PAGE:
For example, in their January 2009 report,19 Romer and Bernstein used multipliers of between 1.0 and 1.55 to determine the effect of the proposed stimulus spending (then $775 billion) would have on GDP and job creation. They assumed that each 1 percent increase in real GDP would create an additional 1 million jobs. Based on that assumption and their estimated spending multiplier, they estimated that the fiscal stimulus would create 3.5 million jobs by the end of 2010. While we cannot be certain how many jobs would have been lost or created without a stimulus package, we do know that since January 2009, 3.8 million jobs have been lost.20


The understandable temptation to take action in time of recession should not lead lawmakers to take counterproductive actions. Barro and Redlick's data show that the CBO's multiplier overestimates the return on government spending almost by a factor of two. Thus, while the stimulus may appear to be a wise investment, it is really no wiser than a junk-rated mortgage-backed security; though the investment claims a good rate of return, in reality the return isn't worth it because money is lost.

If stimulus funds are a bad investment, is there anything Congress can do to help the economy? Perhaps. In their recent research, Christina and David Romer look at the impact of tax cuts on the economy and conclude that the tax multiplier is about 3: $1 of tax cuts raises GDP by about $3.21 This finding suggests that the economy might get more bang for the buck with tax cuts rather than spending hikes.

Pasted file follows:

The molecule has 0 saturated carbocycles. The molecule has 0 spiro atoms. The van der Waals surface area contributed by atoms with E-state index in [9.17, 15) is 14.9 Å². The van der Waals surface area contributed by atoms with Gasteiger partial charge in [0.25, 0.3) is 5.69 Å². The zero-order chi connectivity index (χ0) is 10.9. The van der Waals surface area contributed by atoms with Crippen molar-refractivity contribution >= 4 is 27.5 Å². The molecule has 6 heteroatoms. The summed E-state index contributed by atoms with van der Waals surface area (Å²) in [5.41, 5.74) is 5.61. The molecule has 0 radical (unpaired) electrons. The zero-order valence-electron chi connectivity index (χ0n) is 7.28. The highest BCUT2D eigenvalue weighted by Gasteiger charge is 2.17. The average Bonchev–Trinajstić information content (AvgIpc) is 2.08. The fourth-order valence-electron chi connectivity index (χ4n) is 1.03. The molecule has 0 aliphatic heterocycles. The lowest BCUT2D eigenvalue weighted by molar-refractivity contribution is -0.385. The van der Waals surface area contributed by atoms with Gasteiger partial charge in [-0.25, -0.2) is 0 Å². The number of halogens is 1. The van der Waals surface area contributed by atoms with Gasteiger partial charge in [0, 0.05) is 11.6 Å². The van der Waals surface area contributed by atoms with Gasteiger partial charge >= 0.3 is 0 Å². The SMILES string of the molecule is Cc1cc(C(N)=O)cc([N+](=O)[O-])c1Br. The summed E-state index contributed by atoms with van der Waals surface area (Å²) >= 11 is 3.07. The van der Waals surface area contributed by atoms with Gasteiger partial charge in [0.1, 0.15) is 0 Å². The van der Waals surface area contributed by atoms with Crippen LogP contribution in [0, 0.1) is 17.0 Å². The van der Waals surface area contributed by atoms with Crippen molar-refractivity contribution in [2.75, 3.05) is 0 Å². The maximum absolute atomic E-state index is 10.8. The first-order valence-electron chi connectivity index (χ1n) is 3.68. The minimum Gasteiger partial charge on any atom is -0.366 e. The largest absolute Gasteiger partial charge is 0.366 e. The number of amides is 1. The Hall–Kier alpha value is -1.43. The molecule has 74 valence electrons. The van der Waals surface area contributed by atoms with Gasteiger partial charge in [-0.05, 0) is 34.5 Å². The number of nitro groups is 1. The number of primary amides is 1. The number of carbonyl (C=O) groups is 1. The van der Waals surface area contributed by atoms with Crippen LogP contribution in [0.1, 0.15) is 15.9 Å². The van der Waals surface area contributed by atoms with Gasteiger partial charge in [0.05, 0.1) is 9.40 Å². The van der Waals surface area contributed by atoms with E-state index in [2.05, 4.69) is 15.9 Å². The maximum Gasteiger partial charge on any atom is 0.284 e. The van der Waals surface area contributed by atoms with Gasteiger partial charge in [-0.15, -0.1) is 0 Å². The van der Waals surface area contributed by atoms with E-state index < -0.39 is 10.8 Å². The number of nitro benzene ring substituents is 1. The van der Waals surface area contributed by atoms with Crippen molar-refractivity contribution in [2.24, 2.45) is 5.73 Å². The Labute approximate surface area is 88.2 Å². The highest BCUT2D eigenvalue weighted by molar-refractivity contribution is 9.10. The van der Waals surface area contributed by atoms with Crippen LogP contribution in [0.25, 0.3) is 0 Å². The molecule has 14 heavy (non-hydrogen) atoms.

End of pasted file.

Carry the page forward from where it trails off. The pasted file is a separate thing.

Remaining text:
1. Barack Obama, "Address to Joint Session of Congress" (speech, The United States Capitol, Washington, D.C., February 24, 2009),….

2. Robert Barro and Charles Redlick, "Macroeconomic Effects from Government Purchases and Taxes" (working paper, Mercatus Center at George Mason University, Arlington, VA, July 2010).

3. Robert Barro, "Government Spending Is No Free Lunch," Wall Street Journal, January 22, 2009,

4. For estimates of multipliers greater than 1, see Marianne Baxter and Robert G. King, "Fiscal Policy in General Equilibrium," American Economic Review 83, no. 3 (1993): 315-334; Christina Romer, Jared Bernstein, "The Job Impact of the American Recovery and Reinvestment Plan," January 10, 2009,; and Andrew Mountford and Harald Uhlig, "What are the Effects of Fiscal Policy Shocks?" (working paper no. 14551, National Bureau of Economic Research, December 2008).

5. Murray Rothbard, "Money and Its Purchasing Power," in Man, Economy and State, With Power and Market,

6. Michael Woodford, "Simple Analytics of the Government Expenditure Multiplier" (working paper, Columbia University, January 27, 2010), 43,

7. Another way to think of this is that there is something wrong with the price system. To learn more about why this is not the case in a world with rational actors, see Robert Barro, "Long-term contracting, sticky prices, and monetary policy," Journal of Monetary Economics 3, no. 3 (July 1977): 305-316.